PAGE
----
Some orchid species bear flowers that resemble bees, flies and spiders; hence, they were commonly named Bee Orchids, Fly Orchids or Spider Orchids. These orchids can be found in Europe, Asia and Africa. Most Ophrys orchids are dependent on symbiotic fungi. Here are some of the prettiest and unusual-looking bee and fly orchids.


Fly Orchid, is a species of orchid and the type species of the genus Ophrys. It is native to Europe and favors sites with alkaline soil. The name arises because it resembles a fly, being totally dependent on flies and bees for pollination. The plants use scent to attract male flies, which pollinate the flowers as they attempt to mate with the flower. The scent released by the flowers mimic female fly sexual pheromones.
Fly Orchid.

The Bee Orchid (Ophrys apifera) is an herbaceous perennial plant belonging to the family Orchidaceae. The Bee Orchid grows to a height of 15–50 centimetres (5.9–20 in). This hardy orchid develops small rosettes of leaves in autumn. They slowly continue to grow during winter. Basal leaves are ovate or oblong-lanceolate, upper leaves and bracts are ovate-lanceolate and sheathing. The plant blooms from mid-April to July producing a spike composed from one to twelve flowers.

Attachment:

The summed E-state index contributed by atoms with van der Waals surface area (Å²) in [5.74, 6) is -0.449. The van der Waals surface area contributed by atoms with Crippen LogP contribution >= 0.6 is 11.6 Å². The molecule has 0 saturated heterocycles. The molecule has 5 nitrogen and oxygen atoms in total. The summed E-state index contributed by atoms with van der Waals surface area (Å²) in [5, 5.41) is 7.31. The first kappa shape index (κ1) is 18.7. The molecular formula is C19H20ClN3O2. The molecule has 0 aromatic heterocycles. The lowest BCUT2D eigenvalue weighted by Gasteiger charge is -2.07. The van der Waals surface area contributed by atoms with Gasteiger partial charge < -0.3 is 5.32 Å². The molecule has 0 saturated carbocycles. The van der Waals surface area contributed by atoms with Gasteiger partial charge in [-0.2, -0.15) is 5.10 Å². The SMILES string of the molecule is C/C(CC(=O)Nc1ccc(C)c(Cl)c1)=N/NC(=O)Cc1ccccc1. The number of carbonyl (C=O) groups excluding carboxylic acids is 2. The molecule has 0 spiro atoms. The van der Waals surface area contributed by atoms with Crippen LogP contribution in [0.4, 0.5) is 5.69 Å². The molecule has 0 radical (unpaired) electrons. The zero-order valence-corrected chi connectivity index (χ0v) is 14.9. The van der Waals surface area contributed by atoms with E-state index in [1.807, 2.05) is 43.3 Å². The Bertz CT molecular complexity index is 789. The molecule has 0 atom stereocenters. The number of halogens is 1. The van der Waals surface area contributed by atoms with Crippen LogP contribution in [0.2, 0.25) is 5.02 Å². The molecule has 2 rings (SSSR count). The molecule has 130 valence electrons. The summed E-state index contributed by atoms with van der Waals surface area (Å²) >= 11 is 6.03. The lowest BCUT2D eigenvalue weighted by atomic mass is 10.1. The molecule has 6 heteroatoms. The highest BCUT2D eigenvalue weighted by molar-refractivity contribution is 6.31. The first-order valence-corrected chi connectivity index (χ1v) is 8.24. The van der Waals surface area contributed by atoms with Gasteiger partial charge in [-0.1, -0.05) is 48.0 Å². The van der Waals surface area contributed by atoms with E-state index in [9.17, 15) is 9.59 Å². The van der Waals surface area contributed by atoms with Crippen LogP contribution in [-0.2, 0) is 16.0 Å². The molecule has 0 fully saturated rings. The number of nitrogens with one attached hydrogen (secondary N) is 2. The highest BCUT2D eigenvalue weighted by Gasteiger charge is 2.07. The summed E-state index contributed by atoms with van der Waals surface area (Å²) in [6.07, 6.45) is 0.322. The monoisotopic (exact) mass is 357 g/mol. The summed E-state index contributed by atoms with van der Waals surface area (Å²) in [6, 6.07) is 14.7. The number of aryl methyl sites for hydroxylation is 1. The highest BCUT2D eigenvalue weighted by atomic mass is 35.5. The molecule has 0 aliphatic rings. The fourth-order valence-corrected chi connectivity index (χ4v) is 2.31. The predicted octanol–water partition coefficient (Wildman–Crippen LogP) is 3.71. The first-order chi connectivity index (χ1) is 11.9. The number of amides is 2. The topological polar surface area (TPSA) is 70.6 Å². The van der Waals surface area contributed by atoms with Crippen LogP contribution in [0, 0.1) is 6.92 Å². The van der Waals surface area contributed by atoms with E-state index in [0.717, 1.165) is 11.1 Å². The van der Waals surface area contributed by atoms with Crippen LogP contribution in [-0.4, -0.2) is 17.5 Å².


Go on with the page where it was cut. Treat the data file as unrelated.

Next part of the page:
Bee Orchid.


Spider orchids are orchids native to southeastern North America, the West Indies, and parts of Central and South America. Each stem of a spider orchid has one to three leaves. The flower spike extends laterally from the plant in most species. Spider orchid flowers are yellow, greenish yellow, or orange-yellow, often with spots or markings. The long, thin sepals and petals give each flower a spidery appearance.
Spider Orchid.

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